The National Corvette Museum wants to recreate the sinkhole everyday in a miniature version of the Skydome. While standing in an artificial cave, visitors can watch an imitation of the eight 'Vettes falling in.
Okay, so not exactly cars, but Bobcats - but still quite cool. Turns out the construction firm filling the sinkhole at the National Corvette Museum is using the two remote-controlled vehicles, and you can see it for yourself.
When a sinkhole at the National Corvette Museum opened up in Bowling Green, KY and gobbled up eight important examples of the American sports car in February, videos almost made it look like the hole picked the perfect spot to do the most damage to as many vehicles as possible. None of the cars made it away unharmed, but some were luckier than others. The Skydome sinkhole quickly became a national sensation, and Chevrolet smartly stepped in to offer restoration assistance with the damaged cars.
Preservation or restoration. That's the question that faces anyone dealing with classic cars, and it's the issue with which the National Corvette Museum is grappling in the wake of the sinkhole that opened up in its midst this past February.
The people at the National Corvette Museum are hoping to turn a catastrophe into an opportunity for continued success. Since all eight cars eaten by the 40-foot wide and 60-foot deep sinkhole were removed and put on display, the museum has seen an uptick in visitors to check the wrecked 'Vettes out. According to CNN, attendance was up over 50 percent for March. The next step might be stabilizing the hole and making it a permanent part of the Skydome hall along with some of the most damaged cars.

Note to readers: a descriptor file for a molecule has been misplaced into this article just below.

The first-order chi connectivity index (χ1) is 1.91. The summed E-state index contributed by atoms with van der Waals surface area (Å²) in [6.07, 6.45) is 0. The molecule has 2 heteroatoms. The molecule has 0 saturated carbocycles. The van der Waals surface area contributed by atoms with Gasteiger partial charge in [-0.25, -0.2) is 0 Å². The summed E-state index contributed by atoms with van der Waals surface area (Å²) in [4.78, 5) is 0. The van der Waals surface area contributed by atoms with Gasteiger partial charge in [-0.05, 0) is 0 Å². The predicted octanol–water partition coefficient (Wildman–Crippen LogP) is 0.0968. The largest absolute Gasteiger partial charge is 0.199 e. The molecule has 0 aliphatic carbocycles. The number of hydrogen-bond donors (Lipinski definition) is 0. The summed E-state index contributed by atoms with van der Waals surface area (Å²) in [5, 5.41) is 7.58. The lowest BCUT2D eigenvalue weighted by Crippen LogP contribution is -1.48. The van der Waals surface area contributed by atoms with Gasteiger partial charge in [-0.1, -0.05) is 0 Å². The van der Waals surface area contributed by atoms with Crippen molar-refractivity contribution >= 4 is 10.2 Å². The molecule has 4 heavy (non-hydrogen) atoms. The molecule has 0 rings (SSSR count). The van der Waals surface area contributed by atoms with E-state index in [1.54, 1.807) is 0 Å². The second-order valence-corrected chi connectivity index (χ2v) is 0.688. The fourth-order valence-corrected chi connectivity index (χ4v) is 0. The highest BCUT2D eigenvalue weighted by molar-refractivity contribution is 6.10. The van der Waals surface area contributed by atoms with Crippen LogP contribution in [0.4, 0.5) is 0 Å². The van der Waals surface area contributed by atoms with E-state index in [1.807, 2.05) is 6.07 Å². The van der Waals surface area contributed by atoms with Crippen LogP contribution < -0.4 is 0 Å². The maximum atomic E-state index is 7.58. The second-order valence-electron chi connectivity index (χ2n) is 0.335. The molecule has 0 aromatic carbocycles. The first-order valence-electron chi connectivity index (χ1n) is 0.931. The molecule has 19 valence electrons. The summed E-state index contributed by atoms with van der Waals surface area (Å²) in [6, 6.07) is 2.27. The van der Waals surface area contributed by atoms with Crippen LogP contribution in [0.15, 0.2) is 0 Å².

The 2001 Chevrolet Corvette Mallett Hammer Z06 has been plucked out of the sinkhole at the National Corvette Museum, but it definitely couldn't drive away like the 2009 ZR1 did when it came out. With the Mallet finally recovered, all eight 'Vettes that went into the hole are finally out after eight weeks of work. As you probably know, a 40-foot wide and 60-foot deep hole appeared in the museum's Skydome in early February, enveloping some of the rarest cars on display. General Motors plans to res
About a month ago, tragedy struck the National Corvette Museum when a sinkhole opened up underneath the facility, swallowing eight cars and causing tons of carnage in the process. We saw it all on video, learned how Chevy would extract the damaged 'Vettes, and even checked in on the repair process. Terrible stuff, for sure.
Recovery and reconstruction efforts at the National Corvette Museum are moving forward on schedule since a sinkhole erupted in the middle of the museum's Skydome about two weeks ago. As of a few days ago, a crane was in place on a reinforced portion of floor to begin lifting the rare copies of America's favorite sports car from the Earth.